Conference season has begun! This year, we kicked off with poster session at SciCOMM 2016. This great event allowed us a chance to engage with the local community and to have some in depth discussion with those interested in what we’re doing.
Friday night found us in the Railyard making paper airplanes with kids of all ages (and, even their parents). We also wore awesome hats. Our idea was simple: bring a ream of copy paper and have people show us their idea of what a paper airplane should look like. Through this, we engaged them in discussion about what the airplane does, what impact different designs have on the functions of the airplane. The idea starting from a place of “what do you want the airplane to do?” – having the participants decide the specific objectives. Then, working together to see how we could design and airplane to be faster, go further, flip. For those who had no idea how to make an airplane, we had a couple of stock designs to teach them.
I think one of the greatest things about this for me was being able to articulate to people how easy it can be to engage in a learning moment without feeling the need for the usual trappings of school. We were not in a traditional classroom, we were not using traditional curriculum or materials. Yet, we transformed our outdoor table into an interactive, educational experience.
Whole families came by to see how to make paper airplanes, to talk about aerodynamics, to talk about engineering (how to design for a target purpose) to talk about science – and to have fun. Several siblings decided to have a competition. To see who could create the airplane that would fly the longest, that would go the highest, that would complete the highest number of loops. Science doesn’t always have to be complicated. Teaching and learning doesn’t always require a classroom.
I‘m going to focus on the literacy part of science literacy for a moment because reading is vital to continued learning. As you’ll see in the the video below, it’s imperative that students continue their reading over the summer to ensure they maintain their skills. In the video, Dr. Guy Trainin and I discuss several reading apps for all ages of students that include both free material, “on loan” material, and paid material. This allows the tools to fit every budget, and every reading level.
The great thing about mobile apps is that they are mobile. Students can read on the go without having to take heavy books with them. Also, many of the mobile apps allow for “offline” reading so that even when there is no internet connection, students can read the books they’ve downloaded onto the device.
Need some ideas on what books to have your children read? I would suggest you look at the local library. Libraries typically have summer reading lists and/or programs broken down by grade or age to help guide your reading choices. For teachers, there are many online resources to help you cultivate a reading list for your students.
- Here’s a list from the Association of Library Services for Children
While I admit it might not seem as though this post aligns with the others, I feel that it is important to share useful technologies. I was asked a couple of week’s ago to talk about an app I really like using for teaching. This past semester, I joined a university wide pilot for the Canvas LMS. There are a million little things I love about this platform, one of the best is that it is fully mobile. Before using this system, I was frustrated by the grading features of other LMS’s and found myself more tied to my desktop than I wanted to be.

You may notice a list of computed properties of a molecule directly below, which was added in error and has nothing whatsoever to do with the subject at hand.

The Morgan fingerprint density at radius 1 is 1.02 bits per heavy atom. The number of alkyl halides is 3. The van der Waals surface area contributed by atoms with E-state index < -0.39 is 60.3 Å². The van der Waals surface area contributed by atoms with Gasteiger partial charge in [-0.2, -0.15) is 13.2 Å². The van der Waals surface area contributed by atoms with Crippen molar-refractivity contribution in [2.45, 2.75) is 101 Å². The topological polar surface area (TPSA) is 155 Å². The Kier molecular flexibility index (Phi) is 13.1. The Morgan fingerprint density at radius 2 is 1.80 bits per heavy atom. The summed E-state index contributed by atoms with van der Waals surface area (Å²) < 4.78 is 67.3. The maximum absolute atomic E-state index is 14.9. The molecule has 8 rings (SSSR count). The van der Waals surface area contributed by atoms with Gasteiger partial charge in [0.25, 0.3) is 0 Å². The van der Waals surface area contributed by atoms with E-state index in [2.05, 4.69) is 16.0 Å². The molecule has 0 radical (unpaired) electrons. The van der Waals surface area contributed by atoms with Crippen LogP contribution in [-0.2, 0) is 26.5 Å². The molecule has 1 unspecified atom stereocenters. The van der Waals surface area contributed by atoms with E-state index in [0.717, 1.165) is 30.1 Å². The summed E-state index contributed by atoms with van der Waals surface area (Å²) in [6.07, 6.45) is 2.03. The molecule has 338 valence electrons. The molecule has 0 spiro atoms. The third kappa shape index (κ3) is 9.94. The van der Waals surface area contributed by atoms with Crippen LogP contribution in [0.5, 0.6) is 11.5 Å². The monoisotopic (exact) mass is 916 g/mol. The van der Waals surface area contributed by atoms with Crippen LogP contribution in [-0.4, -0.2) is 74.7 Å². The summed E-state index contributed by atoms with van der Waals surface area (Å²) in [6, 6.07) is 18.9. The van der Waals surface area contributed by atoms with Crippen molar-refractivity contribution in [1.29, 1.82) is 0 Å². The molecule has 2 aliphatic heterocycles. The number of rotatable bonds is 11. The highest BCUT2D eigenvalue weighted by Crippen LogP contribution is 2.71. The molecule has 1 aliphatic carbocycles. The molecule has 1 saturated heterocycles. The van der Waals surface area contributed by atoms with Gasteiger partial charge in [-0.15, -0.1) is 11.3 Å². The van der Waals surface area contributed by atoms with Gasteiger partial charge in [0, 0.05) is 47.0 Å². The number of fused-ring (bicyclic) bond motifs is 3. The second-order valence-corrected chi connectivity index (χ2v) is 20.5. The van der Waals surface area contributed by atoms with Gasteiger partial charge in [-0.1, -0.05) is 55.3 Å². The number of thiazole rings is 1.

In this video, you hear me discuss Canvas with Dr. Guy Trainin as part of his Tech Edge, Mobile Learning in the Classroom. I highly recommend his video series as he discusses useful apps for teachers.
The video gives a small taste of all the features I love about Canvas, but I did have some students who resisted the change at first. Several expressed their dislike of having to learn yet another program. But, as the semester progressed, many of those same students found themselves liking the features and enjoying the platform. The big take away here is to try things in your classroom, and give students a chance to adjust – because just like many of us, they don’t always like change.
Here’s a Short List of Canvas Features I love:
- SpeedGrader – this makes grading so much easier when I’m on the go.
- Calendar – I can easily change due dates/details and the information cascades through the other ares of Canvas.
- Notifications – while these are arguably less useful for the teacher because it can get overwhelming, the students enjoy the feature.
Brings all the students to the yard.
Okay, so maybe the play on words was a bit much, but Brandy and I had such a great time at the Nebraska Educational Technology Association’s (NETA) conference that I couldn’t resist. We signed up to be part of the “playground” at NETA and set out to give teachers a chance to prototype with rockets. The amazing part was that, unbeknownst to us, there were students attending the conference. It was the students who came to the booth and wanted to play with the recyclables. Of course, that was a happy surprise for us. We brought a bunch of materials, and expected to spend most of our time walking teachers through the process. But, when the students caught sight of our table, the discussion quickly changed to one of “look at what the students are doing”. The truly great part for me was having evidence of why this type of activity works. It is more than just students being entertained, or simply having a good time; both of which are important aspects of learning. The first group of students wanted to prototype something that would help students learn about they heart, so they pulled out their phones – not to Snapchat, or text their friends, but to look up a heart diagram to help them draw an anatomically correct heart.